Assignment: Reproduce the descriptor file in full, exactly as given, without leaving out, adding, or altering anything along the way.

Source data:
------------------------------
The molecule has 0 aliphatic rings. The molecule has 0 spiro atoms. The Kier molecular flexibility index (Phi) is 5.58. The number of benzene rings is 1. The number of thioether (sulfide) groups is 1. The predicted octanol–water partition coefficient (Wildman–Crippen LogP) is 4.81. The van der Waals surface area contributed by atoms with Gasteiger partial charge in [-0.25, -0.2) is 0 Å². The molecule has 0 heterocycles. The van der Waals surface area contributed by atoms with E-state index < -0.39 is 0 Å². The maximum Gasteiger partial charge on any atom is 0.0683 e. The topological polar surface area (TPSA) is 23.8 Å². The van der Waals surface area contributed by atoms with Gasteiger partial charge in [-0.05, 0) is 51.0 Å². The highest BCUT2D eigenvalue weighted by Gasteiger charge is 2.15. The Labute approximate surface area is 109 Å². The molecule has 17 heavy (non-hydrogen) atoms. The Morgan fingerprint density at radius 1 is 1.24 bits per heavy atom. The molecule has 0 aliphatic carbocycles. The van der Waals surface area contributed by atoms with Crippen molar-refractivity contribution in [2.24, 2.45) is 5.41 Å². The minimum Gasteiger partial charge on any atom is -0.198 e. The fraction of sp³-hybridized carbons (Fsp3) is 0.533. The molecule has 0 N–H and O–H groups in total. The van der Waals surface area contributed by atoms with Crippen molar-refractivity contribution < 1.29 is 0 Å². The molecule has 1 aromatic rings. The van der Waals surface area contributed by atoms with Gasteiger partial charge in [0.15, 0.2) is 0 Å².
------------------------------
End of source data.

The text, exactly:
The molecule has 0 aliphatic rings. The molecule has 0 spiro atoms. The Kier molecular flexibility index (Phi) is 5.58. The number of benzene rings is 1. The number of thioether (sulfide) groups is 1. The predicted octanol–water partition coefficient (Wildman–Crippen LogP) is 4.81. The van der Waals surface area contributed by atoms with Gasteiger partial charge in [-0.25, -0.2) is 0 Å². The molecule has 0 heterocycles. The van der Waals surface area contributed by atoms with E-state index < -0.39 is 0 Å². The maximum Gasteiger partial charge on any atom is 0.0683 e. The topological polar surface area (TPSA) is 23.8 Å². The van der Waals surface area contributed by atoms with Gasteiger partial charge in [-0.05, 0) is 51.0 Å². The highest BCUT2D eigenvalue weighted by Gasteiger charge is 2.15. The Labute approximate surface area is 109 Å². The molecule has 17 heavy (non-hydrogen) atoms. The Morgan fingerprint density at radius 1 is 1.24 bits per heavy atom. The molecule has 0 aliphatic carbocycles. The van der Waals surface area contributed by atoms with Crippen molar-refractivity contribution in [2.24, 2.45) is 5.41 Å². The minimum Gasteiger partial charge on any atom is -0.198 e. The fraction of sp³-hybridized carbons (Fsp3) is 0.533. The molecule has 0 N–H and O–H groups in total. The van der Waals surface area contributed by atoms with Crippen molar-refractivity contribution < 1.29 is 0 Å². The molecule has 1 aromatic rings. The van der Waals surface area contributed by atoms with Gasteiger partial charge in [0.15, 0.2) is 0 Å².